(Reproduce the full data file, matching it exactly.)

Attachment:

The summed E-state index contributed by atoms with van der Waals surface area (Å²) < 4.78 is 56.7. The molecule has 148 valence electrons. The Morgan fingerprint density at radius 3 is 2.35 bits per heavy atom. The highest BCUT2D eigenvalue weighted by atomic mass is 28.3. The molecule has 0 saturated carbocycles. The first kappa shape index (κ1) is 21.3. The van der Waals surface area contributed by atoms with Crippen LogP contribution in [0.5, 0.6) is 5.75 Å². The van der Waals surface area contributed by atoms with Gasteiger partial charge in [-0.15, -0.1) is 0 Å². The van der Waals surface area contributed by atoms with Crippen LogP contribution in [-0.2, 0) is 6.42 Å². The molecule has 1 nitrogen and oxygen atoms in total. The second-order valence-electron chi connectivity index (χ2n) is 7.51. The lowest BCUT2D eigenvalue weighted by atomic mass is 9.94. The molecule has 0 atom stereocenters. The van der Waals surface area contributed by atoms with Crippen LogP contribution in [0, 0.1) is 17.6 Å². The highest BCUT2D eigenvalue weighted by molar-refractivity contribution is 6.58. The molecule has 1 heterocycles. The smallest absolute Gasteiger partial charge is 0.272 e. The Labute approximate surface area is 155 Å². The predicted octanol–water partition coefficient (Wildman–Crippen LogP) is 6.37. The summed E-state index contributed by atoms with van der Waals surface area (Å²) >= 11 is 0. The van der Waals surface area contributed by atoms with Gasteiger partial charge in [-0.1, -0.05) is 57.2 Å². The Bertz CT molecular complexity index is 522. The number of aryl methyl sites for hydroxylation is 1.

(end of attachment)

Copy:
The summed E-state index contributed by atoms with van der Waals surface area (Å²) < 4.78 is 56.7. The molecule has 148 valence electrons. The Morgan fingerprint density at radius 3 is 2.35 bits per heavy atom. The highest BCUT2D eigenvalue weighted by atomic mass is 28.3. The molecule has 0 saturated carbocycles. The first kappa shape index (κ1) is 21.3. The van der Waals surface area contributed by atoms with Crippen LogP contribution in [0.5, 0.6) is 5.75 Å². The van der Waals surface area contributed by atoms with Gasteiger partial charge in [-0.15, -0.1) is 0 Å². The van der Waals surface area contributed by atoms with Crippen LogP contribution in [-0.2, 0) is 6.42 Å². The molecule has 1 nitrogen and oxygen atoms in total. The second-order valence-electron chi connectivity index (χ2n) is 7.51. The lowest BCUT2D eigenvalue weighted by atomic mass is 9.94. The molecule has 0 atom stereocenters. The van der Waals surface area contributed by atoms with Crippen LogP contribution in [0, 0.1) is 17.6 Å². The highest BCUT2D eigenvalue weighted by molar-refractivity contribution is 6.58. The molecule has 1 heterocycles. The smallest absolute Gasteiger partial charge is 0.272 e. The Labute approximate surface area is 155 Å². The predicted octanol–water partition coefficient (Wildman–Crippen LogP) is 6.37. The summed E-state index contributed by atoms with van der Waals surface area (Å²) >= 11 is 0. The van der Waals surface area contributed by atoms with Gasteiger partial charge in [-0.1, -0.05) is 57.2 Å². The Bertz CT molecular complexity index is 522. The number of aryl methyl sites for hydroxylation is 1.